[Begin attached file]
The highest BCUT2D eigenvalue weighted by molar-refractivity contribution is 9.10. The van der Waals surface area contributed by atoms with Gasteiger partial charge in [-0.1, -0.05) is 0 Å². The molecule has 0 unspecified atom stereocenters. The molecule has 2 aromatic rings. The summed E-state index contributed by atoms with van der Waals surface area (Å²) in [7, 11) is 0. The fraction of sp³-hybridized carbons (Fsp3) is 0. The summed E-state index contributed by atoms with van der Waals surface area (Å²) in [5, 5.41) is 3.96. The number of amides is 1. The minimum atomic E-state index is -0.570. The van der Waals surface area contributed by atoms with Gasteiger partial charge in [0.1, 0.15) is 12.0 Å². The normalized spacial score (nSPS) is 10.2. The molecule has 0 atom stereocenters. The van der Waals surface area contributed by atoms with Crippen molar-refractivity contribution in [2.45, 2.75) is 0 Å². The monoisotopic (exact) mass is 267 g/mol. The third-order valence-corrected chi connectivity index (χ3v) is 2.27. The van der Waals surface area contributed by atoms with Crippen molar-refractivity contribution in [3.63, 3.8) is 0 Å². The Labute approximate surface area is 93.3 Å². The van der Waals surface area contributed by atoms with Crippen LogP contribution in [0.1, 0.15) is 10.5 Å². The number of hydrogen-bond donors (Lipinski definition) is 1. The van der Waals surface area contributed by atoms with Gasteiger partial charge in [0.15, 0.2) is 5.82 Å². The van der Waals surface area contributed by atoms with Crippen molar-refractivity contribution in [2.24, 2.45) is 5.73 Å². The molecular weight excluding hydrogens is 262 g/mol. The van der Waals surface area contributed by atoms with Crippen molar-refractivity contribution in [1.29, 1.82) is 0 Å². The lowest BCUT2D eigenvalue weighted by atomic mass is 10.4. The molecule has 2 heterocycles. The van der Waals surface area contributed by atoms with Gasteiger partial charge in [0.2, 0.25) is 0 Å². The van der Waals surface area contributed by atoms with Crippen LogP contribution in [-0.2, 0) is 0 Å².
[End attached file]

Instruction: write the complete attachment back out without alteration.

The highest BCUT2D eigenvalue weighted by molar-refractivity contribution is 9.10. The van der Waals surface area contributed by atoms with Gasteiger partial charge in [-0.1, -0.05) is 0 Å². The molecule has 0 unspecified atom stereocenters. The molecule has 2 aromatic rings. The summed E-state index contributed by atoms with van der Waals surface area (Å²) in [7, 11) is 0. The fraction of sp³-hybridized carbons (Fsp3) is 0. The summed E-state index contributed by atoms with van der Waals surface area (Å²) in [5, 5.41) is 3.96. The number of amides is 1. The minimum atomic E-state index is -0.570. The van der Waals surface area contributed by atoms with Gasteiger partial charge in [0.1, 0.15) is 12.0 Å². The normalized spacial score (nSPS) is 10.2. The molecule has 0 atom stereocenters. The van der Waals surface area contributed by atoms with Crippen molar-refractivity contribution in [2.45, 2.75) is 0 Å². The monoisotopic (exact) mass is 267 g/mol. The third-order valence-corrected chi connectivity index (χ3v) is 2.27. The van der Waals surface area contributed by atoms with Crippen molar-refractivity contribution in [3.63, 3.8) is 0 Å². The Labute approximate surface area is 93.3 Å². The van der Waals surface area contributed by atoms with Crippen LogP contribution in [0.1, 0.15) is 10.5 Å². The number of hydrogen-bond donors (Lipinski definition) is 1. The van der Waals surface area contributed by atoms with Gasteiger partial charge in [0.15, 0.2) is 5.82 Å². The van der Waals surface area contributed by atoms with Crippen molar-refractivity contribution in [2.24, 2.45) is 5.73 Å². The molecular weight excluding hydrogens is 262 g/mol. The van der Waals surface area contributed by atoms with Crippen molar-refractivity contribution in [1.29, 1.82) is 0 Å². The lowest BCUT2D eigenvalue weighted by atomic mass is 10.4. The molecule has 2 heterocycles. The van der Waals surface area contributed by atoms with Gasteiger partial charge in [0.2, 0.25) is 0 Å². The van der Waals surface area contributed by atoms with Crippen LogP contribution in [-0.2, 0) is 0 Å².